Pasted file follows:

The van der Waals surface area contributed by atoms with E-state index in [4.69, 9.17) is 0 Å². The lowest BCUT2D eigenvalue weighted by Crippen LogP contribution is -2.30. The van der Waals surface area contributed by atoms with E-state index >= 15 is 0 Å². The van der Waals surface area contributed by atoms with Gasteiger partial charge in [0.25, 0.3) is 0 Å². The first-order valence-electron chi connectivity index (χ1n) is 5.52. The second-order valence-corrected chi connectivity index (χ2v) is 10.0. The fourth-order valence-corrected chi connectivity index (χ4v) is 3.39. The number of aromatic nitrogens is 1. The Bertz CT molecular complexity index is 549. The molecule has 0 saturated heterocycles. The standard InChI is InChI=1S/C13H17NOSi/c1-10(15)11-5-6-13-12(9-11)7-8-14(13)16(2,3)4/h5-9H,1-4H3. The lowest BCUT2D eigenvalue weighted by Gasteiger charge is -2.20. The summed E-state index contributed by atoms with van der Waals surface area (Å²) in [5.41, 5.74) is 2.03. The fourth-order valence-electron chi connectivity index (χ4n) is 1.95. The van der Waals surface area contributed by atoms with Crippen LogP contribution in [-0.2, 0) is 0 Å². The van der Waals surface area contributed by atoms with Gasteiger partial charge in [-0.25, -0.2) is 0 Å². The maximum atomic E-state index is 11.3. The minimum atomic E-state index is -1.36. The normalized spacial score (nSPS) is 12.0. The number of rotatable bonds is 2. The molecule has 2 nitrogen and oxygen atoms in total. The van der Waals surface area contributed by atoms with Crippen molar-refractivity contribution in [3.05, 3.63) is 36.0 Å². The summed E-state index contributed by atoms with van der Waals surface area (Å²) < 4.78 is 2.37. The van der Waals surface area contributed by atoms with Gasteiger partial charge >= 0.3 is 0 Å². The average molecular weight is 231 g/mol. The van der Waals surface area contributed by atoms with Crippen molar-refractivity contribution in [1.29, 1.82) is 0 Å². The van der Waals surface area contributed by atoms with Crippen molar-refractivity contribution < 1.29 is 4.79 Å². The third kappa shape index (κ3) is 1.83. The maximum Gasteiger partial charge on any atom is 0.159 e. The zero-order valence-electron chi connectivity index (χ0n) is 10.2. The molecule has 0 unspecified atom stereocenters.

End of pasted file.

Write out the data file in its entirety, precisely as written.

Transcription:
The van der Waals surface area contributed by atoms with E-state index in [4.69, 9.17) is 0 Å². The lowest BCUT2D eigenvalue weighted by Crippen LogP contribution is -2.30. The van der Waals surface area contributed by atoms with E-state index >= 15 is 0 Å². The van der Waals surface area contributed by atoms with Gasteiger partial charge in [0.25, 0.3) is 0 Å². The first-order valence-electron chi connectivity index (χ1n) is 5.52. The second-order valence-corrected chi connectivity index (χ2v) is 10.0. The fourth-order valence-corrected chi connectivity index (χ4v) is 3.39. The number of aromatic nitrogens is 1. The Bertz CT molecular complexity index is 549. The molecule has 0 saturated heterocycles. The standard InChI is InChI=1S/C13H17NOSi/c1-10(15)11-5-6-13-12(9-11)7-8-14(13)16(2,3)4/h5-9H,1-4H3. The lowest BCUT2D eigenvalue weighted by Gasteiger charge is -2.20. The summed E-state index contributed by atoms with van der Waals surface area (Å²) in [5.41, 5.74) is 2.03. The fourth-order valence-electron chi connectivity index (χ4n) is 1.95. The van der Waals surface area contributed by atoms with Crippen LogP contribution in [-0.2, 0) is 0 Å². The van der Waals surface area contributed by atoms with Gasteiger partial charge in [-0.25, -0.2) is 0 Å². The maximum atomic E-state index is 11.3. The minimum atomic E-state index is -1.36. The normalized spacial score (nSPS) is 12.0. The number of rotatable bonds is 2. The molecule has 2 nitrogen and oxygen atoms in total. The van der Waals surface area contributed by atoms with Crippen molar-refractivity contribution in [3.05, 3.63) is 36.0 Å². The summed E-state index contributed by atoms with van der Waals surface area (Å²) < 4.78 is 2.37. The van der Waals surface area contributed by atoms with Gasteiger partial charge >= 0.3 is 0 Å². The average molecular weight is 231 g/mol. The van der Waals surface area contributed by atoms with Crippen molar-refractivity contribution in [1.29, 1.82) is 0 Å². The van der Waals surface area contributed by atoms with Crippen molar-refractivity contribution < 1.29 is 4.79 Å². The third kappa shape index (κ3) is 1.83. The maximum Gasteiger partial charge on any atom is 0.159 e. The zero-order valence-electron chi connectivity index (χ0n) is 10.2. The molecule has 0 unspecified atom stereocenters.